According to the estimable George King of the New York Post, the Yankees have told Russell Martin they want him to be the starting catcher. I feel like singing a Robert Johnson song.
And my road seem dark as night
I got Russell Martin in my passway
And my road seem dark as night
I have pains in my hearts
They have taken my appetite
I realize this has not exactly been the cheeriest Yankees blog in the world lately, but when the Yankees want to hold back a 20-year-old with the power of Zeus for Jason Kendall II, it’s hard not to feel ambivalent at best.
Note I said "ambivalent," not "hostile." This is not a black-and-white issue. After hitting .288/.366/.454 in his first two major-league seasons, Martin’s bat suffered a premature death for reasons that several autopsies could not identify. Over the last three seasons, covering ages 25 to 27, he hit just .261/.364/.356. In his previous piece on Martin, Jay Jaffe named one possible reason, that Martin, as Alicia Bridges sang, he loves the nightlife, he’s got to boogie, on the disco ‘round, oh yeah. Whatever the cause, his offensive contribution is pretty much down to his walks, and since he picked up some of those while batting eighth in the NL, I figure he’s in for about a 15 percent reduction in ball fours upon translation to the American League. In short, failing a miraculous return to 2007, he would outhit Francisco Cervelli, but not much more than that. That’s a low bar for your starting catcher.
Defensively, Martin is a better thrower than Jorge Posada ever was, and possibly better than Cervelli given how poorly the latter threw last year. His career shoot-‘em rate is about 30 percent. However, he does make some errors. His real career fielding percentage—his percentage with putouts from catching strikeouts removed—is .919, which would have been in the lower third of catchers this year. That said, both Posada and Cervelli were around .850.
It seems like Martin is an overreaction to the Carl Crawford signing, the Yankees wanting to be better prepared to take on a Boston team that will be able to run a ton with Carl Crawford and Jacoby Ellsbury. However, the damage done by those stolen bases isn’t necessarily huge—Crawford and Ellsbury have to get on base first, with no one ahead of them, and then go—and please, let them go, let them take the bats from the hands of David Ortiz and Kevin Youkilis.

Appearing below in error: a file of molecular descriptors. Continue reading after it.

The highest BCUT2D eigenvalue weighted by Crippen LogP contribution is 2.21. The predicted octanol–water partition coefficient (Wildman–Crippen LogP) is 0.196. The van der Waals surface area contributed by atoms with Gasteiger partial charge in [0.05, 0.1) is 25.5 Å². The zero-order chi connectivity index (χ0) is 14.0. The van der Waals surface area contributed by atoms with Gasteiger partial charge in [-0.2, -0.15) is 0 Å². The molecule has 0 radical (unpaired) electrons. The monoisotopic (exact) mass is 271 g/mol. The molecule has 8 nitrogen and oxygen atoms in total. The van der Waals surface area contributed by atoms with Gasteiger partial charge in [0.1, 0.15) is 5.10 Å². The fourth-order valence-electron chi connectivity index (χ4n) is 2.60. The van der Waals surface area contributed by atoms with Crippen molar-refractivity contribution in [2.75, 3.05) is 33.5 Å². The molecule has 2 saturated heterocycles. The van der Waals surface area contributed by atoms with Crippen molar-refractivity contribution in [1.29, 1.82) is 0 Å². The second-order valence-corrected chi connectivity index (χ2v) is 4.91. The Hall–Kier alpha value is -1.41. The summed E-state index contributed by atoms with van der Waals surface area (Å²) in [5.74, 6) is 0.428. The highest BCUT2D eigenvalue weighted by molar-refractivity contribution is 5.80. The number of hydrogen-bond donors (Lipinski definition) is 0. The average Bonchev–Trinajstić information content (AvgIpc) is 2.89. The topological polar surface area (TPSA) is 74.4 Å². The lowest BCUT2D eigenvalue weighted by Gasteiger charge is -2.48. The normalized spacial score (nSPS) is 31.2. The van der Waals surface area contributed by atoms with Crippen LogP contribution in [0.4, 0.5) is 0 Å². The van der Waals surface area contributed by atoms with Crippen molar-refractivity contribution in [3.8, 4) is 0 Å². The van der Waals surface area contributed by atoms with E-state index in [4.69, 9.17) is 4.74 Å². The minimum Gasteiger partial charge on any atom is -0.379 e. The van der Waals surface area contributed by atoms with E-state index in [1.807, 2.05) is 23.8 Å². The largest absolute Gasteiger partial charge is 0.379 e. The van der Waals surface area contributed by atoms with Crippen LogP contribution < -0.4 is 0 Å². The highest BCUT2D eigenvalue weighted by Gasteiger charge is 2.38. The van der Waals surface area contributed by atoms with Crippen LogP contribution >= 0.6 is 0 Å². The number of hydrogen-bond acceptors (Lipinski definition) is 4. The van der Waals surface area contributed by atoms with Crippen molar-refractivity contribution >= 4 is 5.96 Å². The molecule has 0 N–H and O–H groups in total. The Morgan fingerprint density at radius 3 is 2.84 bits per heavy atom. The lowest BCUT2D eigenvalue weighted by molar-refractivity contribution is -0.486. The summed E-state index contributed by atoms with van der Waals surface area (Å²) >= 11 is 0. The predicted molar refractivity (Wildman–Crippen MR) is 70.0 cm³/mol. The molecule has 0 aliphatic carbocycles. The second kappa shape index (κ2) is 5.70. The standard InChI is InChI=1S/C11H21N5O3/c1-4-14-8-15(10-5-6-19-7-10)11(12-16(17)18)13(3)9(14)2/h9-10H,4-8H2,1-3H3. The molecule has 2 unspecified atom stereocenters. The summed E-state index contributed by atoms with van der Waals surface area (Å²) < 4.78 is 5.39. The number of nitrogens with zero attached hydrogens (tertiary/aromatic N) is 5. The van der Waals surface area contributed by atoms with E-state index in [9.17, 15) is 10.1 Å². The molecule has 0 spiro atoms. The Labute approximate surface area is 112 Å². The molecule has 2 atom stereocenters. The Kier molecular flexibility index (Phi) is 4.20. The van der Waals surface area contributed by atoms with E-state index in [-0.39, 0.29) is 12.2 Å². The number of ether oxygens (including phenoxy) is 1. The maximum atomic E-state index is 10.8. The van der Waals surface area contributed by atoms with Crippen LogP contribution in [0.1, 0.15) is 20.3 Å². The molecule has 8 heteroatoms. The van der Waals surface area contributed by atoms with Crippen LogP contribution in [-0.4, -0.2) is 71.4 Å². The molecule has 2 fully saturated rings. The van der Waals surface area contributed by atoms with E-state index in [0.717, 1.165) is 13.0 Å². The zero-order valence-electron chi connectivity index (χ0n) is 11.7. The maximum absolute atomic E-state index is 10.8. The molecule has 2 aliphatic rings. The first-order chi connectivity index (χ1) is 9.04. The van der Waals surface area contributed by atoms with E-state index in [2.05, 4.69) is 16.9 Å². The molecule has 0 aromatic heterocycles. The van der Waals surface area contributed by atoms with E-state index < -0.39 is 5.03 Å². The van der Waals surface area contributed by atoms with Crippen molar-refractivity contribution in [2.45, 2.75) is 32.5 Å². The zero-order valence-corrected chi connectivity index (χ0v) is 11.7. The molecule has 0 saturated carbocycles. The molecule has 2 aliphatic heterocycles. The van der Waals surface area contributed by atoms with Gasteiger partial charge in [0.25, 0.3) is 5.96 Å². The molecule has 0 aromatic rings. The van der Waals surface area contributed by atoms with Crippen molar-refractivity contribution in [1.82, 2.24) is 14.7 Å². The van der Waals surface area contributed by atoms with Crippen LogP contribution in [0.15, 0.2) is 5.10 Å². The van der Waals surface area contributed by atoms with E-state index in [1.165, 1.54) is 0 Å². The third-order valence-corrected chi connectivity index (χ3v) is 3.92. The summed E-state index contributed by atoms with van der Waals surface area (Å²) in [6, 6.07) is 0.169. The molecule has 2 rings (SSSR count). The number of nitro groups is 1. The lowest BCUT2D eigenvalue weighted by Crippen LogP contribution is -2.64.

The Red Sox are not a fast team even with Crawford and a presumably healthy Ellsbury around. They are in no way going to turn into the Rays of the last few years. Over the last three seasons, the Rays stole 51 bases against the Yankees against 13 caught stealing. This year, the Yankees allowed the Rays to go 21-1 on steals and yet were 8-10 against them. The games were close, with the Yankees outscored just 90-97, so perhaps the stolen bases were key. However, during the three years, the Yankees were 30-24 overall against a very good team, so if the stolen bases hurt, they still didn’t prevent the Yankees form having a winning record. You out-pitch the other guy, you hit more home runs, allowing the odd stolen base isn’t going to kill you. Heck, the Yankees went to the postseason this year and they couldn’t throw out anyone.
The cost of defending against those stolen bases is that Montero heads back to Scranton when his bat is clearly ready. It means giving up a lot of runs. If Montero could put 80 runs on the board with his bat and Martin only 60 or so, that’s about two wins gone right there. That’s 20 runs gone to combat a disadvantage on the bases that probably adds up to no more than 10 runs a year. It’s not wise, and it’s certainly not necessary.
As I’ve been writing this post, it has been reported that Martin is leaning towards the Red Sox. This makes sense—if you can’t beat out Jarrod Saltalamacchia for a job, you might as well quit. If this turns out to be the case, it would be a good thing, another example of saving the Yankees from their own nerves about young players as well as those nightmarish visions of Red Sox running like rabbits around the bases. And maybe they will sometimes. But if Montero can hit 20 home runs, it won’t matter all that much.